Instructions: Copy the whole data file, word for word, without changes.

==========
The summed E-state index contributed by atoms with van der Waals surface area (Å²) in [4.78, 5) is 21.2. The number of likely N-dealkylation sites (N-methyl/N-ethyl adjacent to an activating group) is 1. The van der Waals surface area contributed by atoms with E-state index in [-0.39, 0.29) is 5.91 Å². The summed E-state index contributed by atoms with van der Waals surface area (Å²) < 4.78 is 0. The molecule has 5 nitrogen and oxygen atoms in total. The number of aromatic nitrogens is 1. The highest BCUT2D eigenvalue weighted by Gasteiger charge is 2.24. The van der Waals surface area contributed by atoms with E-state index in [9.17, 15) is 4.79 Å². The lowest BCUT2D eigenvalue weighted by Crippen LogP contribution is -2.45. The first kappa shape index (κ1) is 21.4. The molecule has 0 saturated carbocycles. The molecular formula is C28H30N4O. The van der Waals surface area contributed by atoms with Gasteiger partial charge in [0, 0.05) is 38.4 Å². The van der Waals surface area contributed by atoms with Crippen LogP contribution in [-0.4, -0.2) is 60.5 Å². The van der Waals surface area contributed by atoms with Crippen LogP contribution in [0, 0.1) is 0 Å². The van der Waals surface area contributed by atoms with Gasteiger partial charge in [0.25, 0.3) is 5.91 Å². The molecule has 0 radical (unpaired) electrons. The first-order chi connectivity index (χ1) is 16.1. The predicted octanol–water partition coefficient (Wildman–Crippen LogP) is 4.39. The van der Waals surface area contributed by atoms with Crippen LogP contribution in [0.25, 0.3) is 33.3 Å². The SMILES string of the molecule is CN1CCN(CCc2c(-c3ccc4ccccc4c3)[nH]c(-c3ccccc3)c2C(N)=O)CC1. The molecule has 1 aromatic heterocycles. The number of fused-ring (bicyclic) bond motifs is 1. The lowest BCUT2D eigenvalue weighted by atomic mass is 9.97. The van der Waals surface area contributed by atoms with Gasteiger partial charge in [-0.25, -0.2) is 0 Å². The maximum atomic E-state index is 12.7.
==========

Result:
The summed E-state index contributed by atoms with van der Waals surface area (Å²) in [4.78, 5) is 21.2. The number of likely N-dealkylation sites (N-methyl/N-ethyl adjacent to an activating group) is 1. The van der Waals surface area contributed by atoms with E-state index in [-0.39, 0.29) is 5.91 Å². The summed E-state index contributed by atoms with van der Waals surface area (Å²) < 4.78 is 0. The molecule has 5 nitrogen and oxygen atoms in total. The number of aromatic nitrogens is 1. The highest BCUT2D eigenvalue weighted by Gasteiger charge is 2.24. The van der Waals surface area contributed by atoms with E-state index in [9.17, 15) is 4.79 Å². The lowest BCUT2D eigenvalue weighted by Crippen LogP contribution is -2.45. The first kappa shape index (κ1) is 21.4. The molecule has 0 saturated carbocycles. The molecular formula is C28H30N4O. The van der Waals surface area contributed by atoms with Gasteiger partial charge in [0, 0.05) is 38.4 Å². The van der Waals surface area contributed by atoms with Crippen LogP contribution in [-0.4, -0.2) is 60.5 Å². The van der Waals surface area contributed by atoms with Crippen LogP contribution in [0, 0.1) is 0 Å². The van der Waals surface area contributed by atoms with Gasteiger partial charge in [0.25, 0.3) is 5.91 Å². The molecule has 0 radical (unpaired) electrons. The first-order chi connectivity index (χ1) is 16.1. The predicted octanol–water partition coefficient (Wildman–Crippen LogP) is 4.39. The van der Waals surface area contributed by atoms with Crippen LogP contribution in [0.25, 0.3) is 33.3 Å². The SMILES string of the molecule is CN1CCN(CCc2c(-c3ccc4ccccc4c3)[nH]c(-c3ccccc3)c2C(N)=O)CC1. The molecule has 1 aromatic heterocycles. The number of fused-ring (bicyclic) bond motifs is 1. The lowest BCUT2D eigenvalue weighted by atomic mass is 9.97. The van der Waals surface area contributed by atoms with Gasteiger partial charge in [-0.25, -0.2) is 0 Å². The maximum atomic E-state index is 12.7.